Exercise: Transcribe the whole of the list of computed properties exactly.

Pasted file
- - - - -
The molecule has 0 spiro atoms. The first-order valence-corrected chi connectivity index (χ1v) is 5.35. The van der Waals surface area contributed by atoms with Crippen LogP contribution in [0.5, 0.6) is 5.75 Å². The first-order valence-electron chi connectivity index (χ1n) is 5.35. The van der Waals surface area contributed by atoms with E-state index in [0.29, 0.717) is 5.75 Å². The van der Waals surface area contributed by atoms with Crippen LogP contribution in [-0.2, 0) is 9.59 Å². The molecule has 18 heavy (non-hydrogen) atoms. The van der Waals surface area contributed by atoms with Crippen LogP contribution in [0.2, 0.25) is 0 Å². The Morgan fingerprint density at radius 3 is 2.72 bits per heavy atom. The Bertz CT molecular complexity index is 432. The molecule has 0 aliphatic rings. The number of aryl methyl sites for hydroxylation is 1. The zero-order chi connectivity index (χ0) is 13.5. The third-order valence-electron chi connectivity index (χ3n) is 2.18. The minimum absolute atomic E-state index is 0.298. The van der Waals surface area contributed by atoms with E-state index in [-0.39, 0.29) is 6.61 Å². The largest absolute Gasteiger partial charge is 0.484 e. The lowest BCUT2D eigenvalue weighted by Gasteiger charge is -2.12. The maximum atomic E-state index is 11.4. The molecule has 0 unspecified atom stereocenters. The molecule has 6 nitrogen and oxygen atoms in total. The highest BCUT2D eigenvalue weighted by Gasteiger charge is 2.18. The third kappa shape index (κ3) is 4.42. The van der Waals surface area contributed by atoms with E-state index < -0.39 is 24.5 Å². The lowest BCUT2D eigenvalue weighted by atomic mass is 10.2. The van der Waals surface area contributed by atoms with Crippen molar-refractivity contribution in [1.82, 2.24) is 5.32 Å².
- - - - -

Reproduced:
The molecule has 0 spiro atoms. The first-order valence-corrected chi connectivity index (χ1v) is 5.35. The van der Waals surface area contributed by atoms with Crippen LogP contribution in [0.5, 0.6) is 5.75 Å². The first-order valence-electron chi connectivity index (χ1n) is 5.35. The van der Waals surface area contributed by atoms with E-state index in [0.29, 0.717) is 5.75 Å². The van der Waals surface area contributed by atoms with Crippen LogP contribution in [-0.2, 0) is 9.59 Å². The molecule has 18 heavy (non-hydrogen) atoms. The van der Waals surface area contributed by atoms with Crippen LogP contribution in [0.2, 0.25) is 0 Å². The Morgan fingerprint density at radius 3 is 2.72 bits per heavy atom. The Bertz CT molecular complexity index is 432. The molecule has 0 aliphatic rings. The number of aryl methyl sites for hydroxylation is 1. The zero-order chi connectivity index (χ0) is 13.5. The third-order valence-electron chi connectivity index (χ3n) is 2.18. The minimum absolute atomic E-state index is 0.298. The van der Waals surface area contributed by atoms with E-state index in [-0.39, 0.29) is 6.61 Å². The largest absolute Gasteiger partial charge is 0.484 e. The lowest BCUT2D eigenvalue weighted by Gasteiger charge is -2.12. The maximum atomic E-state index is 11.4. The molecule has 0 unspecified atom stereocenters. The molecule has 6 nitrogen and oxygen atoms in total. The highest BCUT2D eigenvalue weighted by Gasteiger charge is 2.18. The third kappa shape index (κ3) is 4.42. The van der Waals surface area contributed by atoms with E-state index < -0.39 is 24.5 Å². The lowest BCUT2D eigenvalue weighted by atomic mass is 10.2. The van der Waals surface area contributed by atoms with Crippen molar-refractivity contribution in [1.82, 2.24) is 5.32 Å².